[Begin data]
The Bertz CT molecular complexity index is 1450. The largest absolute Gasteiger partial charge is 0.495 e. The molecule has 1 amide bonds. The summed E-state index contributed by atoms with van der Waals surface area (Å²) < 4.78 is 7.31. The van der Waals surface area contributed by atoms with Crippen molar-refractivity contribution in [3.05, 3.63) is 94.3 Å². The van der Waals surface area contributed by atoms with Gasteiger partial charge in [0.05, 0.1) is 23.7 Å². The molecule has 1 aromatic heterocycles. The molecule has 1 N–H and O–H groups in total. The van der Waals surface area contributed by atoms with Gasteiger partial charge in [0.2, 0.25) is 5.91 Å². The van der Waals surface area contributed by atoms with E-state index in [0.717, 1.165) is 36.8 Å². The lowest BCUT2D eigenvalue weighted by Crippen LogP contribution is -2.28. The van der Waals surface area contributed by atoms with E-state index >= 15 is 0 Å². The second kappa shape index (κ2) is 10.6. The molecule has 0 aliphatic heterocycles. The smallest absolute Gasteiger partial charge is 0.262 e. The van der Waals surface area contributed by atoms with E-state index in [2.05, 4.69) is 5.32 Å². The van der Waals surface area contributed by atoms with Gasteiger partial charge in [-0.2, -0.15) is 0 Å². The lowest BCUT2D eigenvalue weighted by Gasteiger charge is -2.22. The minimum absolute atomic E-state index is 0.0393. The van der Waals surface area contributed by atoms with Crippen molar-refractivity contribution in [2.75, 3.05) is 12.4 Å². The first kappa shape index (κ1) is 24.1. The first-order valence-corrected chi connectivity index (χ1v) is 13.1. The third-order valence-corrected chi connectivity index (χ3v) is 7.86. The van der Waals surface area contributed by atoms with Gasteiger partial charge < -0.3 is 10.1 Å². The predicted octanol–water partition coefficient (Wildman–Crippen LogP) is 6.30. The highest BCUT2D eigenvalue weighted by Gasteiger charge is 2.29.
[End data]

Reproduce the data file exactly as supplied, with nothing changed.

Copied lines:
The Bertz CT molecular complexity index is 1450. The largest absolute Gasteiger partial charge is 0.495 e. The molecule has 1 amide bonds. The summed E-state index contributed by atoms with van der Waals surface area (Å²) < 4.78 is 7.31. The van der Waals surface area contributed by atoms with Crippen molar-refractivity contribution in [3.05, 3.63) is 94.3 Å². The van der Waals surface area contributed by atoms with Gasteiger partial charge in [0.05, 0.1) is 23.7 Å². The molecule has 1 aromatic heterocycles. The molecule has 1 N–H and O–H groups in total. The van der Waals surface area contributed by atoms with Gasteiger partial charge in [0.2, 0.25) is 5.91 Å². The van der Waals surface area contributed by atoms with E-state index in [0.717, 1.165) is 36.8 Å². The lowest BCUT2D eigenvalue weighted by Crippen LogP contribution is -2.28. The van der Waals surface area contributed by atoms with E-state index >= 15 is 0 Å². The second kappa shape index (κ2) is 10.6. The molecule has 0 aliphatic heterocycles. The smallest absolute Gasteiger partial charge is 0.262 e. The van der Waals surface area contributed by atoms with E-state index in [2.05, 4.69) is 5.32 Å². The van der Waals surface area contributed by atoms with Gasteiger partial charge in [-0.2, -0.15) is 0 Å². The lowest BCUT2D eigenvalue weighted by Gasteiger charge is -2.22. The minimum absolute atomic E-state index is 0.0393. The van der Waals surface area contributed by atoms with Crippen molar-refractivity contribution in [2.75, 3.05) is 12.4 Å². The first kappa shape index (κ1) is 24.1. The first-order valence-corrected chi connectivity index (χ1v) is 13.1. The third-order valence-corrected chi connectivity index (χ3v) is 7.86. The van der Waals surface area contributed by atoms with Gasteiger partial charge < -0.3 is 10.1 Å². The predicted octanol–water partition coefficient (Wildman–Crippen LogP) is 6.30. The highest BCUT2D eigenvalue weighted by Gasteiger charge is 2.29.